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APAN Conference, Fukuoka Jan 21 -23, 2003 Observations and Model Analysis of Recent Asian APAN Conference, Fukuoka Jan 21 -23, 2003 Observations and Model Analysis of Recent Asian Dust Events Nobuo Sugimoto (National Institute for Environmental Studies) Itsushi Uno (Research Institute for Applied Mechanics, Kyushu University) Atsushi Shimizu, Ichiro Matsui (National Institute for Environmental Studies) Kimio Arao (Nagasaki University) Hao Quan, Yan Cheng (CJFCEP, China) Jun Zhou (AIOFM, China) C-H Lee (Kyung Hee University, Korea)

Heavy dust event in Beijing on March 20, 2002. Heavy dust event in Beijing on March 20, 2002.

Dust Project in the Global Environment Research Program of the Ministry of the Environment Dust Project in the Global Environment Research Program of the Ministry of the Environment (1) Observation of distribution and movement of Asian dust using lidars (2) Chemical analysis of Asian dust (3) Modeling study

NIES lidar observation network Tsukuba (36. 05 N, 140. 12 E) 1996 -Nagasaki (32. NIES lidar observation network Tsukuba (36. 05 N, 140. 12 E) 1996 -Nagasaki (32. 78 N, 129. 86 E) Mar. 2001 -Beijing, China (39. 9 N, 116. 3 E) Mar. 2001 -Sri Samrong, Thailand (17. 15 N, 99. 95 E) Oct. 2001 -Suwon, Korea (37. 14 N, 127. 04 E) 2002 -Amami-Ohshima (28. 44 N, 129. 70 E) 2002 -Miyakojima (24. 7 N, 125. 3 E) 2002 -Fukue (32. 63 N, 128. 83 E) Oct. 2002 -Hefei, China (31. 90 N, 117. 16 E) Oct. 2002 -Research Vessel “Mirai” 1999 --

Map. New Map. New

Purpose of the lidar network observations - Climatology of aerosols and clouds - To Purpose of the lidar network observations - Climatology of aerosols and clouds - To understand aerosol phenomena including effects of Asian dust and anthropogenic aerosols on the environment and climate - To validate chemical transport models - Monitoring of Asian dust and anthropogenic aerosols in the regional and global scales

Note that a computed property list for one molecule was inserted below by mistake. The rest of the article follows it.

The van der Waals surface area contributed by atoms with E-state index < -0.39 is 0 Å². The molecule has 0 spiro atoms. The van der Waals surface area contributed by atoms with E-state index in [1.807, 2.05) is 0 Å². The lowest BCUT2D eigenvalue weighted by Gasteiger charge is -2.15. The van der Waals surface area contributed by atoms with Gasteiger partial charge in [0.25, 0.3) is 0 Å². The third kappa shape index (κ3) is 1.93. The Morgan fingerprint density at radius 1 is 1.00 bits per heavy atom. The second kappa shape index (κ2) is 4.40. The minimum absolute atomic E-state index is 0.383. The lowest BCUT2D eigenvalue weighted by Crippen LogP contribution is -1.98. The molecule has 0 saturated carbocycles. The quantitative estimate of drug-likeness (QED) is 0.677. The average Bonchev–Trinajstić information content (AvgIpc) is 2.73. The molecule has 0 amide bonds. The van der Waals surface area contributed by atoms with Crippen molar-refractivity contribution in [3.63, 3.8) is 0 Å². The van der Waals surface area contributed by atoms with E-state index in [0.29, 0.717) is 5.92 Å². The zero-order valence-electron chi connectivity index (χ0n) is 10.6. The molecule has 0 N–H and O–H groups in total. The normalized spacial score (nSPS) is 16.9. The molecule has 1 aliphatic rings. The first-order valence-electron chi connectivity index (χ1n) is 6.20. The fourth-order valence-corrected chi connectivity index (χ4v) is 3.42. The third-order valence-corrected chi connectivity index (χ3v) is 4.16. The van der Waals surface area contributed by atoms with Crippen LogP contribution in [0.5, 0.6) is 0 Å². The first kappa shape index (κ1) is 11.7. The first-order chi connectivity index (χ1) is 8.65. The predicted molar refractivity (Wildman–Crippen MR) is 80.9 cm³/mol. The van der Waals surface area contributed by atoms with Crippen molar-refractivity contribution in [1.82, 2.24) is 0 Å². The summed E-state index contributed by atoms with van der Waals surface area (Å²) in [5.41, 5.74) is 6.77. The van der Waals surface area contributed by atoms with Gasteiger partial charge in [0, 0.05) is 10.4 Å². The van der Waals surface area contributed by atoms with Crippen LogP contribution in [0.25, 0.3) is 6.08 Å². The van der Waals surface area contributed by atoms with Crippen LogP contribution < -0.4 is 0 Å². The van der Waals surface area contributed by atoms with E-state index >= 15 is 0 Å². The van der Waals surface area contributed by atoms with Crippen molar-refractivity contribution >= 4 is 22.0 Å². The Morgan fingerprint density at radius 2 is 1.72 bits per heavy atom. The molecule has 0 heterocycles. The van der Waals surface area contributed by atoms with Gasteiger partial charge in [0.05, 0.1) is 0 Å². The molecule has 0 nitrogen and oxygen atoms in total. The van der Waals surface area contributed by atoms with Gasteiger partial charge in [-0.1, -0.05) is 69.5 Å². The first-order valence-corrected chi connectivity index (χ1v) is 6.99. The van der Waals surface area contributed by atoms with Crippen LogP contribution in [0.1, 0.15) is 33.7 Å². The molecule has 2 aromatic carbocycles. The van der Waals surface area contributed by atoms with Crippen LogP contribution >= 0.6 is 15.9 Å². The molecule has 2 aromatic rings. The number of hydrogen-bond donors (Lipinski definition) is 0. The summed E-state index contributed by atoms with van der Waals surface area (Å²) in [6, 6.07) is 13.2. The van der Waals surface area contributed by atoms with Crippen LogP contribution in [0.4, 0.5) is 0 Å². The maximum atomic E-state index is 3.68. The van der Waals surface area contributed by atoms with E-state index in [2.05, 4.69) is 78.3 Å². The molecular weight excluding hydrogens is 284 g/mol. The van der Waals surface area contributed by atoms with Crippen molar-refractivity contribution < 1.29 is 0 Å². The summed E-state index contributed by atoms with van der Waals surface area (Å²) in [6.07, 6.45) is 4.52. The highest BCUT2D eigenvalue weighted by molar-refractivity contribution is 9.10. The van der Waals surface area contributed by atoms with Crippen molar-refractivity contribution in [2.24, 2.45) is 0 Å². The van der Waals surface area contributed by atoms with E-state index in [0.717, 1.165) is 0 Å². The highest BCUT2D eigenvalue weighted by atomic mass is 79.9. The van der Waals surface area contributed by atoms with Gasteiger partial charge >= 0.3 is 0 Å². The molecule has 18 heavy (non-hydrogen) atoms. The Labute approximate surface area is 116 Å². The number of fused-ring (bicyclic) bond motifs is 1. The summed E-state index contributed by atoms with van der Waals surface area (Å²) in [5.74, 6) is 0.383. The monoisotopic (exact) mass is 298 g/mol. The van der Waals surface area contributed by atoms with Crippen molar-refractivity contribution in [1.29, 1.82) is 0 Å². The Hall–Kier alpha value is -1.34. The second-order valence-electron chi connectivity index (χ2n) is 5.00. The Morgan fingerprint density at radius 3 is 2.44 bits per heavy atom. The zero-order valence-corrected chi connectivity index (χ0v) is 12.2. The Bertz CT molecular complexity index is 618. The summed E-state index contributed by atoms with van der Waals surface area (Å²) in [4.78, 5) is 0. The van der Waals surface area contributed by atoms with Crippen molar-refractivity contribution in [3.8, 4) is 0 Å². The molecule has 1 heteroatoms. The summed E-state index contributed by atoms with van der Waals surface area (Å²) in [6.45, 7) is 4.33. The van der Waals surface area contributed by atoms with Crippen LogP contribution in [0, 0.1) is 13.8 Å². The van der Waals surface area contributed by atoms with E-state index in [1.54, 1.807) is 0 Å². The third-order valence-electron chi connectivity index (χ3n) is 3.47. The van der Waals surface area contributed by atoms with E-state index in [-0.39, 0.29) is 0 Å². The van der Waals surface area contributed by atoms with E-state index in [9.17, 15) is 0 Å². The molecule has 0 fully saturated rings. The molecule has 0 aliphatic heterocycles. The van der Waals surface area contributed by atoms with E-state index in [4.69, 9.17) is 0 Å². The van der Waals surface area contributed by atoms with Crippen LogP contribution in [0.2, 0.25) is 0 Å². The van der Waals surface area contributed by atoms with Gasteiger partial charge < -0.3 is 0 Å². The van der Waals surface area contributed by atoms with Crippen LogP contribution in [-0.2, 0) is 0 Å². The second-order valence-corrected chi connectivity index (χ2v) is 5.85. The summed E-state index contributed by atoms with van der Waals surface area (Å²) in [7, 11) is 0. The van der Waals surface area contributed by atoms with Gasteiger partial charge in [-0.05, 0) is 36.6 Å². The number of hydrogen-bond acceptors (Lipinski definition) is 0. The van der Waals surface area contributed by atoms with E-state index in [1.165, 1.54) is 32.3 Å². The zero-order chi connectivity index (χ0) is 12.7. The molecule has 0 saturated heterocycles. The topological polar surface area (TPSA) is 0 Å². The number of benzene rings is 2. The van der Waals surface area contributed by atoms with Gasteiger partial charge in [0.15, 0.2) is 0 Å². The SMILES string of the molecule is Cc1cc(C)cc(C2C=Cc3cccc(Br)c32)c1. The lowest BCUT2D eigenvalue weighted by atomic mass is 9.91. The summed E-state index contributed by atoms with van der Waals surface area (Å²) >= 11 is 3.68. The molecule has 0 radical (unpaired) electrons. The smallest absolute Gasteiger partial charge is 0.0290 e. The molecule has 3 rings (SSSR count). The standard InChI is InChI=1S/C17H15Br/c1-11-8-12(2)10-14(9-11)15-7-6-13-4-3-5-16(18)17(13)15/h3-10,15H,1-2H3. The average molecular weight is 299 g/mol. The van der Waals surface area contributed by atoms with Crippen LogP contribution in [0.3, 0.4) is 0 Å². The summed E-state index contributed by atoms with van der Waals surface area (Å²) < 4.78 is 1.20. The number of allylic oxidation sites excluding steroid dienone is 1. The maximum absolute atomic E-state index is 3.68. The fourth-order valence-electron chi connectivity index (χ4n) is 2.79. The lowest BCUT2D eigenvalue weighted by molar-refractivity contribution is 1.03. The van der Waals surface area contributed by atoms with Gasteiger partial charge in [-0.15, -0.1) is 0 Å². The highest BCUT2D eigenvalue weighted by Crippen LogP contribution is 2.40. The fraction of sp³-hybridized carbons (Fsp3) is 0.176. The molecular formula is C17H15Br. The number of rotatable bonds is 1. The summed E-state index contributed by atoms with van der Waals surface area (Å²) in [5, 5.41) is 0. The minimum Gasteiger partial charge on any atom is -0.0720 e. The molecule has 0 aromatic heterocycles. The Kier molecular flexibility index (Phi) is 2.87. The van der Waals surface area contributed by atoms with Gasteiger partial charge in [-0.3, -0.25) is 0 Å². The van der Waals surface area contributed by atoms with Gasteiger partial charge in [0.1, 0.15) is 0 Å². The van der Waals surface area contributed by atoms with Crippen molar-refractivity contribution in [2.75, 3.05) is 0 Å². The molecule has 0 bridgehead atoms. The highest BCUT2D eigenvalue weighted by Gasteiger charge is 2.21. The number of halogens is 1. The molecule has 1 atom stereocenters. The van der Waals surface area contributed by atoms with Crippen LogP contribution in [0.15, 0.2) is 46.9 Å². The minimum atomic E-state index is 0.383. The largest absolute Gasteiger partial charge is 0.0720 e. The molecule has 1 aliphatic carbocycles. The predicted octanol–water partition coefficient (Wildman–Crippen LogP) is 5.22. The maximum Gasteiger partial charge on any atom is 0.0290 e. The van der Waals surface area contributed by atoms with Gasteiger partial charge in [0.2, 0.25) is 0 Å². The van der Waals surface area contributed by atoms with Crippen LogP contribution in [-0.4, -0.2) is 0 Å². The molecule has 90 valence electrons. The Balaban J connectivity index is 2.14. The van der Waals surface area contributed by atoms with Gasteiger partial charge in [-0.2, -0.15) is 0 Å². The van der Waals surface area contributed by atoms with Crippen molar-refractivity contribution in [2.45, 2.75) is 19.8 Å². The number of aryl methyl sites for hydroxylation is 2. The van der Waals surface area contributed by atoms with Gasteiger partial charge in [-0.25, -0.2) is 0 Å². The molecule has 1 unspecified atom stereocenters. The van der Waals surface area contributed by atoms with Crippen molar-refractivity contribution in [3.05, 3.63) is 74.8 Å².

NIES Compact Mie Lidar NIES Compact Mie Lidar

Beijing Tsukuba Nagasaki NIES Lidar Network for Asian Dust Observation Beijing Tsukuba Nagasaki NIES Lidar Network for Asian Dust Observation

NIES Compact Mie Lidar NIES Compact Mie Lidar

Beijing 2002 Lidar data Beijing 2002 Lidar data

spherical aerosol dust Laser Scattering intensity Laser ice cloud water cloud P// Depolarization ratio spherical aerosol dust Laser Scattering intensity Laser ice cloud water cloud P// Depolarization ratio d = P⊥/P// dust P⊥ P// spherical aerosols Depolarizati on ratio Target classification method

April 2001 Target classification 2 rain ice cloud water cl. dust aerosols unknown no April 2001 Target classification 2 rain ice cloud water cl. dust aerosols unknown no obs. Target classification using the signal intensity and the depolarization ratio.

Histogram 2001 Histogram 2001

Histogram 2002 Histogram 2002

Tsukuba 2000 -2002 Tsukuba 2000 -2002

Comparison with Models The Chemical Forecast System (CFORS), (I. Uno) (A RAMS based regional Comparison with Models The Chemical Forecast System (CFORS), (I. Uno) (A RAMS based regional model including chemistry)